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Underlying factors of social anxiety and pain: Aspects of self-focused attention – private and public self-consciousness
Örebro University, School of Law, Psychology and Social Work. (CHAMP)ORCID iD: 0000-0002-9688-5805
Örebro University, School of Law, Psychology and Social Work. (CHAMP)ORCID iD: 0000-0001-5359-0452
Örebro University, School of Law, Psychology and Social Work. (CHAMP)ORCID iD: 0000-0001-9429-9012
2012 (English)In: 14th World Congress on Pain, 2012Conference paper, Poster (with or without abstract) (Refereed)
Abstract [en]

A high degree of co-morbidity has been observed in general between chronic pain and various anxiety disorders and specifically between chronic pain and social anxiety disorder (or social phobia) both in clinical pain populations and in general populations. What is the etiology behind this co-morbidity? One clue may come from the concept of self-focused attention. A personality trait that refers to people’s individual differences in the degree of self-focused attention is self-consciousness, which has been observed to consist of two separate aspects. One is a private aspect addressing a person’s inner experiences as thoughts, feelings and somatic symptoms. The other aspect is a public aspect addressing a person’s attention to the self as a social object. Social anxiety disorder is characterized by a marked fear of scrutiny in a variety of social situations which implies a high degree of public self-consciousness. High degree of public self- consciousness has been associated both with higher degree of sensitivity to being socially rejected, and with physical (sexual) pain. However, research related to public self-consciousness and pain is very limited. Interesting to note is that from a neurobiological perspective the same area in the brain is activated both in physical pain and in social exclusion. In line with this, it has also been observed that sensitivity to physical pain and sensitivity to social rejection are mutually reinforcing. In Western societies we build much of our identity from what we achieve. For people who develop chronic pain and the often accompanying labor reduction should the social environment be experienced more invalidating if the person at the same time worries a lot for how others will perceive him/her (i.e., being high on public self-consciousness). This in turn may reinforce the impulse to avoid not only situations involving activities of a physical nature but also social activities. Overall, it should be of interest to examine public self-consciousness in relation to both pain and social anxiety. It has to our knowledge not been done before.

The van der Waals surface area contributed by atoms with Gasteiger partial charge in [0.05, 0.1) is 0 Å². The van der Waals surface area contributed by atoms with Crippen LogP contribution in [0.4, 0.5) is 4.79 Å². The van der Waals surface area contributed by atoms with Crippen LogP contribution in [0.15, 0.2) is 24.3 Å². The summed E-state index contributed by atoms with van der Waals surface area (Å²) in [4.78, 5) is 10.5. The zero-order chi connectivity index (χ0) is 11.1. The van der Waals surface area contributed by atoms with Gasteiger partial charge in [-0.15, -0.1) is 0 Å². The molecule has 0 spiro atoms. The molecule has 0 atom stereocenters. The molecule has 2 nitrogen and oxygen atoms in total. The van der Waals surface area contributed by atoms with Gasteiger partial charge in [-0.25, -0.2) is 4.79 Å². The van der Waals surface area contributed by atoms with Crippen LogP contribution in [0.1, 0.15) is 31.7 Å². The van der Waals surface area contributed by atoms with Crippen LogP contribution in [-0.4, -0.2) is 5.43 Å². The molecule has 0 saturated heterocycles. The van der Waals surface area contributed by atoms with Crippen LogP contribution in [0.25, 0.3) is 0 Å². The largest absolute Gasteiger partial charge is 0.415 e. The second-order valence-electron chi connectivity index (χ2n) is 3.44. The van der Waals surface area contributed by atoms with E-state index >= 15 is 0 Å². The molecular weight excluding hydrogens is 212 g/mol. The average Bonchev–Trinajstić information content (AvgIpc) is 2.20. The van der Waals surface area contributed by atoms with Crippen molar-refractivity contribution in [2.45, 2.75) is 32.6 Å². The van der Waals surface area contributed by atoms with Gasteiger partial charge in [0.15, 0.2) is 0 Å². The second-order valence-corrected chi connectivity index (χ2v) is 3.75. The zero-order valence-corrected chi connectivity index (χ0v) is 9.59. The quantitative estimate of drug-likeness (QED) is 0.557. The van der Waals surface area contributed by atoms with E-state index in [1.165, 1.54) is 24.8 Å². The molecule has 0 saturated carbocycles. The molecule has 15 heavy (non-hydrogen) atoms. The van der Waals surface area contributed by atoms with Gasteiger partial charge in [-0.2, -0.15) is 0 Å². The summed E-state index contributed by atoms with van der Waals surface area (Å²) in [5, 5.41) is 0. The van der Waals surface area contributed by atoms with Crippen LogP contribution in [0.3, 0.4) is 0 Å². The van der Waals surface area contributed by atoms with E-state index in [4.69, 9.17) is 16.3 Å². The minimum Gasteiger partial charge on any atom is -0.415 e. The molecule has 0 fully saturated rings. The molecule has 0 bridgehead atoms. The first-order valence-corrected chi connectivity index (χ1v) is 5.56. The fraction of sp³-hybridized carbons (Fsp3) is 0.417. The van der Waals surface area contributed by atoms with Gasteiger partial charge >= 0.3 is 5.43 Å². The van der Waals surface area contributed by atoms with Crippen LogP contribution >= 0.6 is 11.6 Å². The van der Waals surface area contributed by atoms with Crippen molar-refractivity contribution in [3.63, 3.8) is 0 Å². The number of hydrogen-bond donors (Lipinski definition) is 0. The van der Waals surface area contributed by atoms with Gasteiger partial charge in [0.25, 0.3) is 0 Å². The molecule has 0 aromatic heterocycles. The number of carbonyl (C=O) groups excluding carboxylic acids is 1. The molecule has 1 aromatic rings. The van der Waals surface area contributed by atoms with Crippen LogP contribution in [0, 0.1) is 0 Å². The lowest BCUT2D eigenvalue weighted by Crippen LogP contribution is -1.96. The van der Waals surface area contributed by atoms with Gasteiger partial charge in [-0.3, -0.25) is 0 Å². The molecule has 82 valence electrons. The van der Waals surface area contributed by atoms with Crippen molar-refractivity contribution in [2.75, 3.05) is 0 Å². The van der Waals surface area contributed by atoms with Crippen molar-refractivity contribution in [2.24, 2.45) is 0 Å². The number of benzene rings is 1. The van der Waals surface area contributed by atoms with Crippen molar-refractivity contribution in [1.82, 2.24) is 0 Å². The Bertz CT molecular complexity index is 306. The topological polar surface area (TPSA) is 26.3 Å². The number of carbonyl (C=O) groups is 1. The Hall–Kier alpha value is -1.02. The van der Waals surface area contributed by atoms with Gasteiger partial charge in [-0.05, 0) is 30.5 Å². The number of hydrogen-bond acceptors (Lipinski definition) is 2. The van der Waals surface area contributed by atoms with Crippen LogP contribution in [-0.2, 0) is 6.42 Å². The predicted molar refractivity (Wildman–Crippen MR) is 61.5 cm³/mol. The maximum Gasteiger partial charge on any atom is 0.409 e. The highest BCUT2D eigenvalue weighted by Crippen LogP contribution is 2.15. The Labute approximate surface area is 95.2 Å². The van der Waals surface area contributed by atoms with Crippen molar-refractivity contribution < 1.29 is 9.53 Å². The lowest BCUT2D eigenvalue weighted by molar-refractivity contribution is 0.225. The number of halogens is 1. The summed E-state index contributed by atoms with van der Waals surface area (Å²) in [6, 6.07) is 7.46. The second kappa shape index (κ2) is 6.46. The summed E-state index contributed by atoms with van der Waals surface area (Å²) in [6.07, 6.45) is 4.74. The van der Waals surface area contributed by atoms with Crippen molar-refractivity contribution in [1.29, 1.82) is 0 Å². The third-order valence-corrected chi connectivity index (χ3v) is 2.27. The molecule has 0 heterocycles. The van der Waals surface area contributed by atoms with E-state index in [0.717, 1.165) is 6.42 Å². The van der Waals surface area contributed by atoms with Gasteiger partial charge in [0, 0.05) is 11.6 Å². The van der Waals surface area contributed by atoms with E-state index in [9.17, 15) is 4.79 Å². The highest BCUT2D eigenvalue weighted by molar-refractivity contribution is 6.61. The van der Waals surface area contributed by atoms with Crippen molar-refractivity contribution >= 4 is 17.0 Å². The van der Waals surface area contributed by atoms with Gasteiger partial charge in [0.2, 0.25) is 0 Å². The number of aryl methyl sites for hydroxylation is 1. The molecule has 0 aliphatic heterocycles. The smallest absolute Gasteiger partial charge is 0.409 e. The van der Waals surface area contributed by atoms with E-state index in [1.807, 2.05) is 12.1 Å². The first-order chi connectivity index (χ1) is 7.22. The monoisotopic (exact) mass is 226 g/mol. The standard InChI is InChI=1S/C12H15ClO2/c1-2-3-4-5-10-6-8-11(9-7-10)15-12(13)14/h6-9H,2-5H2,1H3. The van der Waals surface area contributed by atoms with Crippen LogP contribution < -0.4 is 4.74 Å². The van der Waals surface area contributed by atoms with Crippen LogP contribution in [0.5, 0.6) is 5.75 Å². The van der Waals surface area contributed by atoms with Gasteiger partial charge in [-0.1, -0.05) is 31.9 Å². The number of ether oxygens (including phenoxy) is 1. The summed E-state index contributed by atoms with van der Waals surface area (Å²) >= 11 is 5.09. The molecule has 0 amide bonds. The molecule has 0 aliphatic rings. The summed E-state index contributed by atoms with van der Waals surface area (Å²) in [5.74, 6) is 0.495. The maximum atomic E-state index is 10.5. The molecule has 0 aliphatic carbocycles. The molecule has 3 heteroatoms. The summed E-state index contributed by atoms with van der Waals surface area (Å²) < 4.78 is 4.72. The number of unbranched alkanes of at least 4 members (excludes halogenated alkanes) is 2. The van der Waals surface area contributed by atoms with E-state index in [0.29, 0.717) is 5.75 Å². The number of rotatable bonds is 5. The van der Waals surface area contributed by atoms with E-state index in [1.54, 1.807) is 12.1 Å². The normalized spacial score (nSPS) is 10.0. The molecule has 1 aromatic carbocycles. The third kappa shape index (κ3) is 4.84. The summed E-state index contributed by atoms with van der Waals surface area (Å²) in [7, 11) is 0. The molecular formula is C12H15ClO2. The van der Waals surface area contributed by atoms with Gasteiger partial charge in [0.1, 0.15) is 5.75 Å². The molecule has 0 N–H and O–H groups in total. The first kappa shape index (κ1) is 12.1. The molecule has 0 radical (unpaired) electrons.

Aim: The aim of the present study was to examine and identify possible patterns (by cluster analysis) of self-consciousness (public and private), social anxiety and pain in a non-clinical population. These profiles were examined in relation to disabling social anxiety respectively disabling pain.

Methods: In this study, cluster analysis was used to identify subgroups of people characterized by different profiles of social anxiety, self-consciousness (public and private) and pain. University students (19-46 years old; N = 302) participated in a cross-sectional study.

Results: We identified six clusters, including one group scoring high on all variables (the co-morbidity cluster). Further, we found a significant relation between the cluster solution and both disabling pain and disabling social anxiety where people belonging to the co-morbidity cluster were overrepresented.

Conclusions: This suggests that public self-consciousness may be important to consider in terms of co-morbidity between pain and social anxiety. A next step is to try to replicate this result and thereby increase the external validity. Finally, if a person has a pattern in which he/she scores high on pain, social anxiety and public and private self-consciousness this may point to an enhanced risk for that person to developing both social anxiety disorder and chronic pain.

Place, publisher, year, edition, pages
2012.
National Category
Psychology
Research subject
Psychology
Identifiers
URN: urn:nbn:se:oru:diva-25308OAI: oai:DiVA.org:oru-25308DiVA, id: diva2:546890
Conference
14th World Congress on Pain, Milan, Italy, August 27-31, 2012
Available from: 2012-08-25 Created: 2012-08-25 Last updated: 2017-10-17Bibliographically approved

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Tillfors, MariaLinton, Steven J.Boersma, Katja

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CiteExportLink to record
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